The relations between embodiment and temporality reach from the micro-temporality of conscious experience to the enactment of human existence. First, the basic internal time consciousness is marked by the rhythmicity of vital processes (heartbeat, respiratory rhythm, daily periods, etc.). Moreover, the bodily drives, urges, and needs, which may be subsumed under the term conation, crucially determine the future-directed temporality of primary experience. On the other hand, the body forms an extract of sensorimotor and affective experience which are sedimented in implicit or body memory, thus shaping an individual's capacities and dispositions. Finally, existential temporality is essentially characterized by the vital processes of birth, growth, aging, and dying.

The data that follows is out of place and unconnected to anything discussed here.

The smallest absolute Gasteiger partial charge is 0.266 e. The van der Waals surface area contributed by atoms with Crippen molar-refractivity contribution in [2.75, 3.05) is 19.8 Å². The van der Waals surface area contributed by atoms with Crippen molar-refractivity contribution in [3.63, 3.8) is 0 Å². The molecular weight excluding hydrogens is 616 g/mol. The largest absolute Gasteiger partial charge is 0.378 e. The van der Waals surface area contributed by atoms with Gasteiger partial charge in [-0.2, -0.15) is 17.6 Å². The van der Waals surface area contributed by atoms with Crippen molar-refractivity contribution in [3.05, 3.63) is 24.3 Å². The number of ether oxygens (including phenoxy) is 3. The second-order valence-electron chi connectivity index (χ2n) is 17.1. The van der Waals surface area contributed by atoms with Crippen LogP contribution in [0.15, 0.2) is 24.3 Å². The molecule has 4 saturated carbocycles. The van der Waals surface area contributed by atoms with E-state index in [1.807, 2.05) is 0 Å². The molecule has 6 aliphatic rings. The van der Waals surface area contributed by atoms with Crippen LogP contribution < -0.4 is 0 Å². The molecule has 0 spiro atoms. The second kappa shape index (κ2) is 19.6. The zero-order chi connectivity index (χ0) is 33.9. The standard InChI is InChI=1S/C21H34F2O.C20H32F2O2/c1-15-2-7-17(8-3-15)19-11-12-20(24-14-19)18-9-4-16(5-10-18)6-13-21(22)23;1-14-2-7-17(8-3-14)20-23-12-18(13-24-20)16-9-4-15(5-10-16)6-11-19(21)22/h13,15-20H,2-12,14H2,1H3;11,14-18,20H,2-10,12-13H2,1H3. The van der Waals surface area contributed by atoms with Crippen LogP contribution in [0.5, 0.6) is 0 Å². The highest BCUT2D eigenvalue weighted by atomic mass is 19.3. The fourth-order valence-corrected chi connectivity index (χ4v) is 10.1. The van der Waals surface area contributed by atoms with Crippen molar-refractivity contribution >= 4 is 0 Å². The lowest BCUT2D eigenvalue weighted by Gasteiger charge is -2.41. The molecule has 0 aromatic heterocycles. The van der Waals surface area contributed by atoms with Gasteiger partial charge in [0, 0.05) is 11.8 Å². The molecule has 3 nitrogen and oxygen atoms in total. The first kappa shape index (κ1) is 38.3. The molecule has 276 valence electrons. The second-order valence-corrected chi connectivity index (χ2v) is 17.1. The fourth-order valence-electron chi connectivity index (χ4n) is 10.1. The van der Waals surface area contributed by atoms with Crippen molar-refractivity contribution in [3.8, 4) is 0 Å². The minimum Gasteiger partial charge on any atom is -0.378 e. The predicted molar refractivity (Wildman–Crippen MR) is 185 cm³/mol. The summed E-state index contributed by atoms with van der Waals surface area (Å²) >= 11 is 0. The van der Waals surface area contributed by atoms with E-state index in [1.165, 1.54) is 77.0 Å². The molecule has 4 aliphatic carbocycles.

Body, time, and intersubjectivity are equally interconnected. First, interbodily resonance establishes the primary experience of the shared present, beginning in the child's early development. Thus, a basic contemporality emerges, which later continues in social synchronizations and temporal orders as the basis of social life. However, this temporal alignment is also subject to desynchronizations, for example, in backlogs of tasks, in guilt, remorse, or grief – situations that require processes of psychosocial resynchronization.
All these interconnections are subject to various kinds of disturbances which are also found in psychopathology and thus crucially determine the emergence and course of mental disorders.